ACME Solar has cancelled a contract with state-run Solar Energy Corp of India (SECI) to supply power at the country’s lowest tariff due to project delays and uncertainty over the coronavirus, it told the federal electricity regulator.
ACME cited land acquisition delays, the coronavirus outbreak and its impact on suppliers of solar cells and modules in China and delay in setting up of transmission networks as reasons for terminating the contract under “force majeure”.
They argued that the PPAs could stand terminated if force majeure event or its effect continues for more than three months. So, the developers have validly terminated the PPAs.
Since the force majeure event releases the parties from their obligations, no amount is due to either SECI or PGCIL, the petition added.
ACME’s winning bid of 2.44 rupees ($0.0323) to set up a 200 megawatts (MW) capacity in the northwestern state of Rajasthan in 2017 helped dragged down solar energy prices in India, which some developers say are too competitive.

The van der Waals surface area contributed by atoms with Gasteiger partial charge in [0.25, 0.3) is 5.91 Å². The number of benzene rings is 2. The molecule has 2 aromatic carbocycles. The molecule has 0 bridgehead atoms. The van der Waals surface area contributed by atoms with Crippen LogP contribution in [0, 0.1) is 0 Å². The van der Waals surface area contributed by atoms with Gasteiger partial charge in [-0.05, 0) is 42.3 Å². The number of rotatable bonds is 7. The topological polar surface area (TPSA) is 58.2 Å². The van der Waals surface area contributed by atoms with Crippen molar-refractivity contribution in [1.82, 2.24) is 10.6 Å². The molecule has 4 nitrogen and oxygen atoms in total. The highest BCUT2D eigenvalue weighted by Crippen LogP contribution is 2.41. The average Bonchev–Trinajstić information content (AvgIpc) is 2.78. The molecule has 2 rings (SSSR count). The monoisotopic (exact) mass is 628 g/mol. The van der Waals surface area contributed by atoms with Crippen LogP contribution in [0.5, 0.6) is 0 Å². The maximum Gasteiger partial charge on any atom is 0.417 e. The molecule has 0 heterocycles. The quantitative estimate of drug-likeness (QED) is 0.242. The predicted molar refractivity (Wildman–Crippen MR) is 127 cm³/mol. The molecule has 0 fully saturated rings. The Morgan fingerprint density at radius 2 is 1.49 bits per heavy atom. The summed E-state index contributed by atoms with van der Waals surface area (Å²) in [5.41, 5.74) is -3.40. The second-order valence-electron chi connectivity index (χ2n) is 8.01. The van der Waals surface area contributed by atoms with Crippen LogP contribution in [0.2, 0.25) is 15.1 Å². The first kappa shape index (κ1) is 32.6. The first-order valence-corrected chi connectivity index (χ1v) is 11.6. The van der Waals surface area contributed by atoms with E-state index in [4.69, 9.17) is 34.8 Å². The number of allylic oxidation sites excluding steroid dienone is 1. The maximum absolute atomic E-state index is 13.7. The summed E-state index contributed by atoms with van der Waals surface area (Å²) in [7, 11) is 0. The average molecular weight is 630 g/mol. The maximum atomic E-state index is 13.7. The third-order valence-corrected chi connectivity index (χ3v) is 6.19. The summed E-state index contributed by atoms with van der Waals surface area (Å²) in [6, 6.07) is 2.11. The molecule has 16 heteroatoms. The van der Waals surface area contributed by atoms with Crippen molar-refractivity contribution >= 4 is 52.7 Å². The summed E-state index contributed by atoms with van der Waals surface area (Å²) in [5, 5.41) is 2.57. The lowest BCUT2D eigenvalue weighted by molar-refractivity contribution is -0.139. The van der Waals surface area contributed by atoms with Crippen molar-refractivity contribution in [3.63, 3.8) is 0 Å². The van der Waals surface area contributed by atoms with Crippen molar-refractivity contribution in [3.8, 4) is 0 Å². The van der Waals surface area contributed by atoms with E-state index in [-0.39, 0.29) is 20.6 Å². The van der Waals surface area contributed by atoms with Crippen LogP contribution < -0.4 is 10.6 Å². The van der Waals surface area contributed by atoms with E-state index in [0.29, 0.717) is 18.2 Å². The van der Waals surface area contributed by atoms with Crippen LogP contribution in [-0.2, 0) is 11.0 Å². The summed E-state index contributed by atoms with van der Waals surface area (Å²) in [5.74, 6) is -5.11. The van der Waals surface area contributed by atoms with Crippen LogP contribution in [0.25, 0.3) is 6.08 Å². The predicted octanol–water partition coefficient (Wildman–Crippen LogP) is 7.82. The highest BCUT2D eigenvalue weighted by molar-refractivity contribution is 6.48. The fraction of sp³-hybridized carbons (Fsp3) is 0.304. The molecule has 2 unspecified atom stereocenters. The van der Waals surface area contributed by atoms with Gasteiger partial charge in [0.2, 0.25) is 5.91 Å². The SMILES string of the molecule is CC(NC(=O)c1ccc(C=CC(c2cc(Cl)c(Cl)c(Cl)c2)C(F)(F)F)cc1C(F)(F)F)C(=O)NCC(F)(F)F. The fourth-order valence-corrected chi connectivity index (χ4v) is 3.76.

The company equaled its record low bid the following year and signed an agreement in December 2018 to supply power. It terminated the contract on May 4, according to a copy of an order on last week’s hearing uploaded on the regulator’s website.
“The projects have already been delayed by 15 months and further delay will continue on account of uncertainty due to COVID-19,” ACME’s counsel was quoted as saying in the order of the Central Electricity Regulatory Commission (CERCI).
It has asked the regulator to direct the Solar Energy Corporation of India (SECI) and the Power Grid Corporation of India Limited (PGCIL) to refrain from invoking its bank guarantees and letters of comfort.
Reference- Mercom India, Economic Times, Business Standard